"I've always been ambitious, about my work, and my life, too. I think why not do both?"
And so he has. The US has been his home for the last 25 years. He stayed there because he fell in love and also, the distance from Ireland gave him more drive.
"Being away was really good for me. I had to understand where I came from and what was happening around me," he says. "I'm entirely at ease in New York. I can be myself."
These days, he lives in Manhattan with his wife Allison, whom he met 23 years ago and their three children – Isabella (16), Johnny Michael (14) and Christian (9). Allison is Italian American and she teaches English as a second language. Initially a friend of Colum's had liked her, but when he was introduced to her, they clicked. He is full of praise for her and admits that he is not easy to be around when he is writing a novel.
Usually he rises at five in the morning, to start the day with some writing when everyone else is still asleep. After he drops the kids to school, he goes for a run in Central Park – they only live half a block away – and then he glues his ass to the chair in a cubby hole which he carved out especially in their apartment. He also teaches creative writing in Hunter College and he tells me that while his days are quiet, leading a life of the mind, in the evenings, he is out living a loud life in lovely New York.
He believes that he couldn't write the sort of stuff he does if he was hermit-like day and night. The balance is good for him and the daily run does the same thing too. As well as giving him a healthy glow and knocking a decade off him in appearance, it then makes it easier for him to endure the solitude of a writer's existence. He is very happy with his life and even though his success was a long time coming, he has appreciated it all – the struggles before the soaring. Life is for living and that's what he has always done.
Even after his success with Let the Great World Spin, he had his share of problems.
"I was terrified about what I was going to write next," he says.
There were a few false starts – a children's book and another adult novel, both of which he abandoned – before he eventually got moving with TransAtlantic.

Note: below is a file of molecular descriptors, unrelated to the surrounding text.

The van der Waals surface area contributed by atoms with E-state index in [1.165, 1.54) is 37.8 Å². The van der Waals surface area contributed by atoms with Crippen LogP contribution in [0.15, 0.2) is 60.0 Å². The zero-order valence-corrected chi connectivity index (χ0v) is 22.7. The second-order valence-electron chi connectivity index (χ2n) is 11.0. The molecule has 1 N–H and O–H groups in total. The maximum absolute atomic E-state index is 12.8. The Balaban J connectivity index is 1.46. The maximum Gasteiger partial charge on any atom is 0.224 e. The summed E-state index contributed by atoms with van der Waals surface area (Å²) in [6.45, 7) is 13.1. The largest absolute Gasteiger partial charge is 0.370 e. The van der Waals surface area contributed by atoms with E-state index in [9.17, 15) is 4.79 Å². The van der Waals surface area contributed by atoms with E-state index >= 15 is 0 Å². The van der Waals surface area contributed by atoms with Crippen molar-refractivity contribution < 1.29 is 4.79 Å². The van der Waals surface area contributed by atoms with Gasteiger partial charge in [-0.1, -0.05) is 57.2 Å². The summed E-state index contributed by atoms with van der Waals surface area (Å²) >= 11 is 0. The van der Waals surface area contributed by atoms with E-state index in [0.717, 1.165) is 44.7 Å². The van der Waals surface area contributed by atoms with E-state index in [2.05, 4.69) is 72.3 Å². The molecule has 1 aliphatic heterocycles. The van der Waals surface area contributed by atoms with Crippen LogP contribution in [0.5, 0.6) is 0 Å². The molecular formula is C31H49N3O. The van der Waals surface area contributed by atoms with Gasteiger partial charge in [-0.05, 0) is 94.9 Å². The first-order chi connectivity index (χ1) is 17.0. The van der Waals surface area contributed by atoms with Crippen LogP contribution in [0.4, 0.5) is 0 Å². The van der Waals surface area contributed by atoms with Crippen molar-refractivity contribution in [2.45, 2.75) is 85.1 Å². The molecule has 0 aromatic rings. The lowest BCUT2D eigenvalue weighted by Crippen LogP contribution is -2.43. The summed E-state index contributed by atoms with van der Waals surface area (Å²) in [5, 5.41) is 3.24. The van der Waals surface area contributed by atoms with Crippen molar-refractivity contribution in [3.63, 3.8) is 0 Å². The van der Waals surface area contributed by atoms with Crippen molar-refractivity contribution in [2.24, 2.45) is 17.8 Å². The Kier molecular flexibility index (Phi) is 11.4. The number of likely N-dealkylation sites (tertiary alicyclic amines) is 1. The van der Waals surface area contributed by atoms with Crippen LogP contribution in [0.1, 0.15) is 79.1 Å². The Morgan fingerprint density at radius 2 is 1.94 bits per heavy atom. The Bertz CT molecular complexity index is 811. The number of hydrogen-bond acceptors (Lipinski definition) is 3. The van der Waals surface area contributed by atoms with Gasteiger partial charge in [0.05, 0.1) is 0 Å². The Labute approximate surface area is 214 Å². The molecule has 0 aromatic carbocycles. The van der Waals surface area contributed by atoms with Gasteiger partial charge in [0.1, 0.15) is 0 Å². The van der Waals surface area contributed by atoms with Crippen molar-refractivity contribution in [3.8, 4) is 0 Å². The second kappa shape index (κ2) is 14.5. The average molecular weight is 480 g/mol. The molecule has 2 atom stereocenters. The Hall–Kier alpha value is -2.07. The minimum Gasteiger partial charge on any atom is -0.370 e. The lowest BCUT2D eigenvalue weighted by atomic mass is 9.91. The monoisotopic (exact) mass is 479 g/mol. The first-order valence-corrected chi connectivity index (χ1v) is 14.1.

McCann is very proud of his Irish heritage and tells me that he gets annoyed when people call him an American writer.
"I'm not. I'm an Irish writer," he says. "I have two passports – an Irish one and a US one." And yet, until this new novel, he has deliberately steered away from writing about Irish subjects. Maeve Binchy always advised to write about what you know, but McCann has a habit of writing about territories which are unknown to him. It demands extensive research which he thoroughly enjoys.
I tell him that he doesn't have an American accent and he thanks me for this and then admits that his kids have American accents. Just like his father took him to football matches, he takes his kids to the ball games in New York. It is clear that he enjoys fatherhood.
Having a conversation with Colum McCann is a dizzying affair. He rambles, adding several sub-plots and you wonder where he is going with yet another story.
At times I tried to pull him back on track, but then I realised that I was better off letting his conversation float randomly, like a balloon going its own sweet way. He talks like he writes, but eventually I discovered that his stories all link up together, just like his novels.
He tells me that just before Let the Great World Spin came out, he was home in Dublin. (He still refers to Dublin as home.) Helping out in his father's garden, he cut his hand with some rose thorns. It was a scratch and he didn't think much of it. Not long afterwards, he was back in New York when he noticed that his hand had swollen to an abnormal size.
A doctor friend advised him to grab a few things at home and then head straight to the emergency department. Colum grabbed a few essentials and James Joyce's Ulysses, which he had never fully read.
They discovered that this serious infection came from something in the soil in his father's garden. Colum was in hospital for three weeks and for a lot of that time he was strung out on morphine and other medication. In the middle of it all, with a temperature of 104 degrees, he was trying to read Ulysses. Then something strange happened.
"Late one night, my dead grandfather walked into the room and sat on my bed. He was exactly the way he was when I met him that day in London.
"My grandfather would have been six years old on June 16, 1904, the day on which Ulysses is based. I believe that's why I saw him on my bed. The point of all this is that we are all deeply connected."
Like the spoken version of his novels, McCann pulls strands from diverse areas of life and links them together.
Everything is connected.
TransAtlantic by Colum McCann is published by Bloomsbury, €13.99.